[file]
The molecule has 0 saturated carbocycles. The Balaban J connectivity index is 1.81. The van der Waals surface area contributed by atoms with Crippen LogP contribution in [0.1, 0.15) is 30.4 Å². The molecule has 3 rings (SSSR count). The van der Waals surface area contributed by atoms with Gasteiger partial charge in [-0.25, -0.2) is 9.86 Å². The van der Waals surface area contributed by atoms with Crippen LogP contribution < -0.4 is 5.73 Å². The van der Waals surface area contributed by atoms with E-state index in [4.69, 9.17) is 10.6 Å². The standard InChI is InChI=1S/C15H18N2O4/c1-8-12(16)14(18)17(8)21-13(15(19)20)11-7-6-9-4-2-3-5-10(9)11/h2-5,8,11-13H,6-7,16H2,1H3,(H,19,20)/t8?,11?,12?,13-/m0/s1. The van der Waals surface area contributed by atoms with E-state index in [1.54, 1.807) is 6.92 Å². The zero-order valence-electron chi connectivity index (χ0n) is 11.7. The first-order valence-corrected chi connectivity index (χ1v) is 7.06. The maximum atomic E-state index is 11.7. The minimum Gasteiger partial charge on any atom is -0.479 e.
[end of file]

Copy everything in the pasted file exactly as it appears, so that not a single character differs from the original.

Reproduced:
The molecule has 0 saturated carbocycles. The Balaban J connectivity index is 1.81. The van der Waals surface area contributed by atoms with Crippen LogP contribution in [0.1, 0.15) is 30.4 Å². The molecule has 3 rings (SSSR count). The van der Waals surface area contributed by atoms with Gasteiger partial charge in [-0.25, -0.2) is 9.86 Å². The van der Waals surface area contributed by atoms with Crippen LogP contribution < -0.4 is 5.73 Å². The van der Waals surface area contributed by atoms with E-state index in [4.69, 9.17) is 10.6 Å². The standard InChI is InChI=1S/C15H18N2O4/c1-8-12(16)14(18)17(8)21-13(15(19)20)11-7-6-9-4-2-3-5-10(9)11/h2-5,8,11-13H,6-7,16H2,1H3,(H,19,20)/t8?,11?,12?,13-/m0/s1. The van der Waals surface area contributed by atoms with E-state index in [1.54, 1.807) is 6.92 Å². The zero-order valence-electron chi connectivity index (χ0n) is 11.7. The first-order valence-corrected chi connectivity index (χ1v) is 7.06. The maximum atomic E-state index is 11.7. The minimum Gasteiger partial charge on any atom is -0.479 e.